News articles from KPLU

Bruce Hudson


This week on Sound Effect, Gabriel Spitzer and his team scour the archives for the show's most memorable musical segments.

We kick off with a short lesson on a tiny instrument, as Gabriel Spitzer literally tries his hands at the ukulele at the house of a renowned uke expert in Wallingford. Then, off to Vito's on First Hill with Ed Ronco to hear from the restaurant's beloved piano player, Ruby Bishop.

Parker Miles Blohm

Clarinetist (and sometime saxophonist) Anat Cohen is a one-woman music-blender.  Born and raised in Tel Aviv and now living in New York, Anat lays out a world of influences in almost every song she plays.  Jazz, classical, klezmer, tango, Brazilian — whatever style or genre of music you can think of, you’ll hear at least echoes of it in Ms. Cohen’s music if you listen long enough.  (And by "long enough" we mean, like, an evening’s performance from her and her band.) 


Sound Effect is your weekly tour of ideas, inspired by the place we live. The show is hosted by KPLU's Gabriel Spitzer. Each week's show explores a different theme and this week we bring you notes from “Underground.” 

Chances are, you’ve never heard a quartet quite like The Westerlies.  Generally, a jazz quartet is a rhythm section (piano, bass, drums) with a lead instrument (say, saxophone).  Not The Westerlies.  No, no.  Here you have two trumpets and two trombones.  With this unique configuration, they present what is best described as chamber jazz—original compositions, unique arrangements and beautiful improvisation.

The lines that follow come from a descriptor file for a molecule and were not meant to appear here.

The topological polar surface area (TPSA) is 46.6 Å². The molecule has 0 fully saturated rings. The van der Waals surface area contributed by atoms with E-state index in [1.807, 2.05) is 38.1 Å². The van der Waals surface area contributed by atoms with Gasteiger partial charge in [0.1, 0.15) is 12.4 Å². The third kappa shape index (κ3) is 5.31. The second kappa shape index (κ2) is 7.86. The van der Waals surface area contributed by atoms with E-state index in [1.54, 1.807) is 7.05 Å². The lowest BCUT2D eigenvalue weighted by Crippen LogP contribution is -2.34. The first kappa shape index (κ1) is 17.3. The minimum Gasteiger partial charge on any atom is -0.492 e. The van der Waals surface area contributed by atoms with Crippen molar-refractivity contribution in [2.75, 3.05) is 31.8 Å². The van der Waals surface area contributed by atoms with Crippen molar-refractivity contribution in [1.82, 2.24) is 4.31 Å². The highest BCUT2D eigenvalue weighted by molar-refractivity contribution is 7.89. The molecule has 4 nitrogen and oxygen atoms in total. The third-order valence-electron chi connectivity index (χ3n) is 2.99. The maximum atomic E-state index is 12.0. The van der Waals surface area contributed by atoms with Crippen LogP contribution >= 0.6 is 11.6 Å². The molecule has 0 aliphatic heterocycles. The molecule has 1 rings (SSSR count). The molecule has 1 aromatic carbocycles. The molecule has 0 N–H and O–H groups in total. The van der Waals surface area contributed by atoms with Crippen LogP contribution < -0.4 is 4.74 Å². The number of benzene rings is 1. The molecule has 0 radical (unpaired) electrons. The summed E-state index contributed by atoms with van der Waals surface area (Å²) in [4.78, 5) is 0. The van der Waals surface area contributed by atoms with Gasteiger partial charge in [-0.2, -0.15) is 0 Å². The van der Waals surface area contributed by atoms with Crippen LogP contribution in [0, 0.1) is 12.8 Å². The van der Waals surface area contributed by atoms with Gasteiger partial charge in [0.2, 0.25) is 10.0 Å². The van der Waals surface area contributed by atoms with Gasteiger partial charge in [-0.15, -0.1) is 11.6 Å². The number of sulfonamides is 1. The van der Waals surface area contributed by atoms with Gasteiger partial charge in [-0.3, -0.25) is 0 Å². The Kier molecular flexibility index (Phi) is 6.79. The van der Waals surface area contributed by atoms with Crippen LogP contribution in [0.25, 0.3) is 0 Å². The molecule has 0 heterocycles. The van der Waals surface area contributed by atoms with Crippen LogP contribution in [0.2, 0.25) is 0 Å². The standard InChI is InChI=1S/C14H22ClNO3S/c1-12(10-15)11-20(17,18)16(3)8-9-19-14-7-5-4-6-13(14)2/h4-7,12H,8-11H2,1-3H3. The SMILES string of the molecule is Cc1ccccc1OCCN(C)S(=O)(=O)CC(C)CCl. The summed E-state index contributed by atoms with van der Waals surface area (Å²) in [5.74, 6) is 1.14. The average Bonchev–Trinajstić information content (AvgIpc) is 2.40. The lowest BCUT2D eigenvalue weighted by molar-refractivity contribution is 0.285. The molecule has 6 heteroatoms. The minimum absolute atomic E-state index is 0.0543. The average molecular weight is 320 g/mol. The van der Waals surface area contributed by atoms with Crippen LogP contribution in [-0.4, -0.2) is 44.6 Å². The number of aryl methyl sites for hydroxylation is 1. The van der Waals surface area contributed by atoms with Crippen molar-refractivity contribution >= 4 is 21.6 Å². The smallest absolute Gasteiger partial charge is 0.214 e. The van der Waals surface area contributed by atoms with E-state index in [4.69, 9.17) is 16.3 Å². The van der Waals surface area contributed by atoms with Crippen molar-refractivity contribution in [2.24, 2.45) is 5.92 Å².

Parker Miles Blohm

For 15 years, The Seattle Women’s Jazz Orchestra has been a mainstay of the Northwest jazz scene, and ever since KPLU has been doing studio sessions in our Seattle studios, we’ve wanted to have them come in and play live for you.  One problem:  our studio isn’t big enough for the entire orchestra. 


Over the course of a career that lasted some sixty years, pianist, producer and songwriter Allen Toussaint's music and sound became a hugely influential force for artists working in many different genres.

Toussaint died on Monday night in Madrid, at the age of 77.


Note: Each month, KPLU invites a teen guest DJ to play his or her favorite pieces on the air. The program is part of KPLU’s School of Jazz.

Which instrument do you play and why?

Parker Miles Blohm